Last edited by Scrappy Jack; 10-28-2011 at 04:04 PM.
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Old 11-07-2011, 08:09 PM   #110
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Old 12-27-2011, 04:26 PM   #111
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Monetary Theory, Crony Capitalism and the Tea Party

Modern Monetary Theory and Austrian Economics

I wonder if the internet will allow for a significantly faster adoption of a new, heterodox description? Probably not any time soon as all of the current policy makers and current educators come from the same orthodox schools of thought. But, seeing a thoughtful discussion of "MMT" on a CNBC blog is interesting.
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Old 12-27-2011, 05:43 PM   #112
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Interesting articles, those last two. Thanks for those. Put words to some of my thoughts as I was educating myself on MMT but didn't have a sufficient grasp to communicate as clearly.
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Old 01-05-2012, 12:46 PM   #113
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I came across the following website from the Chicago school of economics and thought it was pretty interesting. Granted, most of these people are academics and all (as far as I know) operate using the neo-classic paradigms rooted in Keynesian or monetarist theory, buuuuut...

I found it interesting to see them polled on topics like tax reform related to mortgage interest deductions.
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Old 01-27-2012, 10:32 AM   #114
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Post MMT critique of Federal Reserve actions

Quote:
Originally Posted by Warren Mosler
And further detail on this interest income channel shows that while income for savers dropped by nearly the full amount of the rate cuts, costs for borrowers haven't fallen that much, with the difference going to net interest margins of lenders. And with lenders having a near zero propensity to consume from interest income, versus savers who have a much higher propensity to consume, this particular aspect of the institutional structure has caused rate reductions to be a contractionary and deflationary bias.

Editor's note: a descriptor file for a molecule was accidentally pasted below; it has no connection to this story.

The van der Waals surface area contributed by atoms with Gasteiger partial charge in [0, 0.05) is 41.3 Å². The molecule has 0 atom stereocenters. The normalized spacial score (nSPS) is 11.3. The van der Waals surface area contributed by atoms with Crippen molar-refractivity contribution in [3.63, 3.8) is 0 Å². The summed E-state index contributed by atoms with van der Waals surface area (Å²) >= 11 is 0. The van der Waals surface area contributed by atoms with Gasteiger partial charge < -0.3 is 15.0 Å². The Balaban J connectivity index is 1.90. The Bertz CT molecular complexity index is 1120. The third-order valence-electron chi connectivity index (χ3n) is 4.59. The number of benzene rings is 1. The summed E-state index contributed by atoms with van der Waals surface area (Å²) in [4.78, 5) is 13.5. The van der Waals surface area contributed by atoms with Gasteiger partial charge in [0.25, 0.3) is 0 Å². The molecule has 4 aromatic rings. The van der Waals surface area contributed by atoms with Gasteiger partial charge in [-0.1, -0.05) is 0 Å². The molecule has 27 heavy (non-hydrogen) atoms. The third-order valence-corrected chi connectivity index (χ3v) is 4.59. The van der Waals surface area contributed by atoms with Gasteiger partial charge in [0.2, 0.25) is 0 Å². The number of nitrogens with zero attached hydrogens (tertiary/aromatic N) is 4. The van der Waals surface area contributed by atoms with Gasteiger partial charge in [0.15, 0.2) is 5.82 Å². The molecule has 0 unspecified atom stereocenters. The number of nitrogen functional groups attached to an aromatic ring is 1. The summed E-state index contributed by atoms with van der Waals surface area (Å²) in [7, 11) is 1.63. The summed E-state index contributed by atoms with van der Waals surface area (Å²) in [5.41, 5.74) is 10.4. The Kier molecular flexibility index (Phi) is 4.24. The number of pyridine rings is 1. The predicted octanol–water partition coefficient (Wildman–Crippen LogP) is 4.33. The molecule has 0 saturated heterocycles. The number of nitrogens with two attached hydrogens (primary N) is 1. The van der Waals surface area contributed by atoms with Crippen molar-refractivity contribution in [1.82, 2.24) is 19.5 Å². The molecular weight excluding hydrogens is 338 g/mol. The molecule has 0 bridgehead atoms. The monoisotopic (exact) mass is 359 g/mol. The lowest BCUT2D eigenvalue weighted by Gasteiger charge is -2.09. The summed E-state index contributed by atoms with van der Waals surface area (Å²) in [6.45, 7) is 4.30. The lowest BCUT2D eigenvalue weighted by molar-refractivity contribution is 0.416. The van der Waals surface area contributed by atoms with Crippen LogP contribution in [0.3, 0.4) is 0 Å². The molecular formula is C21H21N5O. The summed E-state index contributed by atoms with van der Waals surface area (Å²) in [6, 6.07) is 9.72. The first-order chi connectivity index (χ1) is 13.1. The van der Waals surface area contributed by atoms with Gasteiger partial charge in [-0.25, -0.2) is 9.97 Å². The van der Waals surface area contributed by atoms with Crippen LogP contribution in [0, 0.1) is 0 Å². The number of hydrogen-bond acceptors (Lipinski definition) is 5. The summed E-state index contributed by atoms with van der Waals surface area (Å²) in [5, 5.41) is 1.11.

The Fed should know this. There is a very high quality research paper by DC Fed officer Seth Carpenter spelling outmuch of this in detail for the FOMC, as well as research papers from the NY Fed on the same subject.
What I think he is saying here is that actions like quantitative easing (which basically swaps income-generating bonds for non-income generating reserves) has really only helped the banks, while hurting savers and not really meaningfully helping borrowers.

Quote:
Originally Posted by Warren Mosler
In other words, the Fed knows the U.S. can't be the next Greece, as politicians from all sides continuously warn and fear monger. They know that Greece and the other eurozone member nations are in the position of US states, currency users, not the federal government, the issuer of its currency. And they know that the ECB is the currency issuer for the euro, and, like the U.S. government, its expenditures are not revenue constrained.

And yet the Fed remains silent when Congress allows this misinformation to determine public policy.

And, worse, FOMC members have tended to encourage the use of this misinformation, with their talk about the merits of long term deficit reduction and all that goes with it.